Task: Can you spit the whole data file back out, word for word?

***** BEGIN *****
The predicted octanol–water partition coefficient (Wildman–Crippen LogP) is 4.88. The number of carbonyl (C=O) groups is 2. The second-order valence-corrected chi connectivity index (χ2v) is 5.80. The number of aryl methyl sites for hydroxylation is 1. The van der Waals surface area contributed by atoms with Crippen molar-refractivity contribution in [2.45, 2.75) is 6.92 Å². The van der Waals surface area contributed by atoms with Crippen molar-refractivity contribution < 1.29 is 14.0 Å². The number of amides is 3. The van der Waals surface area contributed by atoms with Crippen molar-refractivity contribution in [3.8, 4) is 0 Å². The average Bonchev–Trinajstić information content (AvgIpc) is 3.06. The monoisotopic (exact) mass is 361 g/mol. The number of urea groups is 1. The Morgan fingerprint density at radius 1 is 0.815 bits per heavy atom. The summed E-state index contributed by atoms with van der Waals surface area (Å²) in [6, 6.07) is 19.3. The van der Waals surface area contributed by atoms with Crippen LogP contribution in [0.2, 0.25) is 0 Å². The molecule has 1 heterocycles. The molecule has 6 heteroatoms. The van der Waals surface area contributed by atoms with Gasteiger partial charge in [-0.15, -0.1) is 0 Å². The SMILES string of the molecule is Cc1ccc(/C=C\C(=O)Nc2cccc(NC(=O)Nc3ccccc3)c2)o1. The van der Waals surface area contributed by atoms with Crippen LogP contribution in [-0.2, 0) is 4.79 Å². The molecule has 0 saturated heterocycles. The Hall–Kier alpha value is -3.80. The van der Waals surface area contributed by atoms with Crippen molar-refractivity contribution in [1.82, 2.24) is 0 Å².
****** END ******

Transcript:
The predicted octanol–water partition coefficient (Wildman–Crippen LogP) is 4.88. The number of carbonyl (C=O) groups is 2. The second-order valence-corrected chi connectivity index (χ2v) is 5.80. The number of aryl methyl sites for hydroxylation is 1. The van der Waals surface area contributed by atoms with Crippen molar-refractivity contribution in [2.45, 2.75) is 6.92 Å². The van der Waals surface area contributed by atoms with Crippen molar-refractivity contribution < 1.29 is 14.0 Å². The number of amides is 3. The van der Waals surface area contributed by atoms with Crippen molar-refractivity contribution in [3.8, 4) is 0 Å². The average Bonchev–Trinajstić information content (AvgIpc) is 3.06. The monoisotopic (exact) mass is 361 g/mol. The number of urea groups is 1. The Morgan fingerprint density at radius 1 is 0.815 bits per heavy atom. The summed E-state index contributed by atoms with van der Waals surface area (Å²) in [6, 6.07) is 19.3. The van der Waals surface area contributed by atoms with Crippen LogP contribution in [0.2, 0.25) is 0 Å². The molecule has 1 heterocycles. The molecule has 6 heteroatoms. The van der Waals surface area contributed by atoms with Gasteiger partial charge in [-0.15, -0.1) is 0 Å². The SMILES string of the molecule is Cc1ccc(/C=C\C(=O)Nc2cccc(NC(=O)Nc3ccccc3)c2)o1. The van der Waals surface area contributed by atoms with Crippen LogP contribution in [-0.2, 0) is 4.79 Å². The molecule has 0 saturated heterocycles. The Hall–Kier alpha value is -3.80. The van der Waals surface area contributed by atoms with Crippen molar-refractivity contribution in [1.82, 2.24) is 0 Å².